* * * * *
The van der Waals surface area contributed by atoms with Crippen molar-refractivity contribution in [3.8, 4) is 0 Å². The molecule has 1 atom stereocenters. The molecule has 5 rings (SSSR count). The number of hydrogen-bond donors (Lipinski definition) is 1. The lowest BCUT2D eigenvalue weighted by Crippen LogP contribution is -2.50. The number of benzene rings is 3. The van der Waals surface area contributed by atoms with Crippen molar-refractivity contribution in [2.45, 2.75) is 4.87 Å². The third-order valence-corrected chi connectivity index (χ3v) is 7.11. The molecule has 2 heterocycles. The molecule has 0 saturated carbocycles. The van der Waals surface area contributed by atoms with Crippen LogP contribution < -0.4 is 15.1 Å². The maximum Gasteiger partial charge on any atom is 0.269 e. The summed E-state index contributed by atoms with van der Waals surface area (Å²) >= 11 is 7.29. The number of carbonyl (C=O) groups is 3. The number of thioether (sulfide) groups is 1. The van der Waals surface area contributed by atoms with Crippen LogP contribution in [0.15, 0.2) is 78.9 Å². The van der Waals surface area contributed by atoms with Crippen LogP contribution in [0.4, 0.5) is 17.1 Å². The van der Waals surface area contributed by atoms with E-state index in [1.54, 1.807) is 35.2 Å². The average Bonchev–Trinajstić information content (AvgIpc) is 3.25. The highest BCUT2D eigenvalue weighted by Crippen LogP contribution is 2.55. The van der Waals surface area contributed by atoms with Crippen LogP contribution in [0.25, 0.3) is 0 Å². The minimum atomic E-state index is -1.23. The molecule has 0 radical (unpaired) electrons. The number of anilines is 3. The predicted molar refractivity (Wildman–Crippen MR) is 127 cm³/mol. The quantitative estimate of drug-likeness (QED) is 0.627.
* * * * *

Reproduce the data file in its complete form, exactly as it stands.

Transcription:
The van der Waals surface area contributed by atoms with Crippen molar-refractivity contribution in [3.8, 4) is 0 Å². The molecule has 1 atom stereocenters. The molecule has 5 rings (SSSR count). The number of hydrogen-bond donors (Lipinski definition) is 1. The lowest BCUT2D eigenvalue weighted by Crippen LogP contribution is -2.50. The number of benzene rings is 3. The van der Waals surface area contributed by atoms with Crippen molar-refractivity contribution in [2.45, 2.75) is 4.87 Å². The third-order valence-corrected chi connectivity index (χ3v) is 7.11. The molecule has 2 heterocycles. The molecule has 0 saturated carbocycles. The van der Waals surface area contributed by atoms with Crippen LogP contribution < -0.4 is 15.1 Å². The maximum Gasteiger partial charge on any atom is 0.269 e. The summed E-state index contributed by atoms with van der Waals surface area (Å²) >= 11 is 7.29. The number of carbonyl (C=O) groups is 3. The number of thioether (sulfide) groups is 1. The van der Waals surface area contributed by atoms with Crippen LogP contribution in [0.15, 0.2) is 78.9 Å². The van der Waals surface area contributed by atoms with Crippen LogP contribution in [0.4, 0.5) is 17.1 Å². The van der Waals surface area contributed by atoms with E-state index in [1.54, 1.807) is 35.2 Å². The average Bonchev–Trinajstić information content (AvgIpc) is 3.25. The highest BCUT2D eigenvalue weighted by Crippen LogP contribution is 2.55. The van der Waals surface area contributed by atoms with Crippen LogP contribution in [0.25, 0.3) is 0 Å². The minimum atomic E-state index is -1.23. The molecule has 0 radical (unpaired) electrons. The number of anilines is 3. The predicted molar refractivity (Wildman–Crippen MR) is 127 cm³/mol. The quantitative estimate of drug-likeness (QED) is 0.627.